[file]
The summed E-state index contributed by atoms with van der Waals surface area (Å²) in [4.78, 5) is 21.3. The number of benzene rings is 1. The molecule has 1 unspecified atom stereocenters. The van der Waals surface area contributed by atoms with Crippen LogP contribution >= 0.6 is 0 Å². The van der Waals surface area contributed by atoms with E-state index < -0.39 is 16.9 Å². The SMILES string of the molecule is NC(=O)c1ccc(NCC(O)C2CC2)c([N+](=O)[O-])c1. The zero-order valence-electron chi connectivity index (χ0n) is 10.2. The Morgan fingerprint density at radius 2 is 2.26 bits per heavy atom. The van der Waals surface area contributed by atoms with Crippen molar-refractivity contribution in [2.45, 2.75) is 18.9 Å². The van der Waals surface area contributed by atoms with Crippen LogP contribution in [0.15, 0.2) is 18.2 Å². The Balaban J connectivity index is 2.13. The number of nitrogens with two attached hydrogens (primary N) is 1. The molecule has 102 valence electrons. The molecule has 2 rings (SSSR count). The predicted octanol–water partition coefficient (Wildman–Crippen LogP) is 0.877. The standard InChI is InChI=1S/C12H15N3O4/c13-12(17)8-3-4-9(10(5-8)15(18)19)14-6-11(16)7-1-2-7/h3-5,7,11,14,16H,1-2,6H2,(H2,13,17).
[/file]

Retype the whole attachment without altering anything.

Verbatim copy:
The summed E-state index contributed by atoms with van der Waals surface area (Å²) in [4.78, 5) is 21.3. The number of benzene rings is 1. The molecule has 1 unspecified atom stereocenters. The van der Waals surface area contributed by atoms with Crippen LogP contribution >= 0.6 is 0 Å². The van der Waals surface area contributed by atoms with E-state index < -0.39 is 16.9 Å². The SMILES string of the molecule is NC(=O)c1ccc(NCC(O)C2CC2)c([N+](=O)[O-])c1. The zero-order valence-electron chi connectivity index (χ0n) is 10.2. The Morgan fingerprint density at radius 2 is 2.26 bits per heavy atom. The van der Waals surface area contributed by atoms with Crippen molar-refractivity contribution in [2.45, 2.75) is 18.9 Å². The van der Waals surface area contributed by atoms with Crippen LogP contribution in [0.15, 0.2) is 18.2 Å². The Balaban J connectivity index is 2.13. The number of nitrogens with two attached hydrogens (primary N) is 1. The molecule has 102 valence electrons. The molecule has 2 rings (SSSR count). The predicted octanol–water partition coefficient (Wildman–Crippen LogP) is 0.877. The standard InChI is InChI=1S/C12H15N3O4/c13-12(17)8-3-4-9(10(5-8)15(18)19)14-6-11(16)7-1-2-7/h3-5,7,11,14,16H,1-2,6H2,(H2,13,17).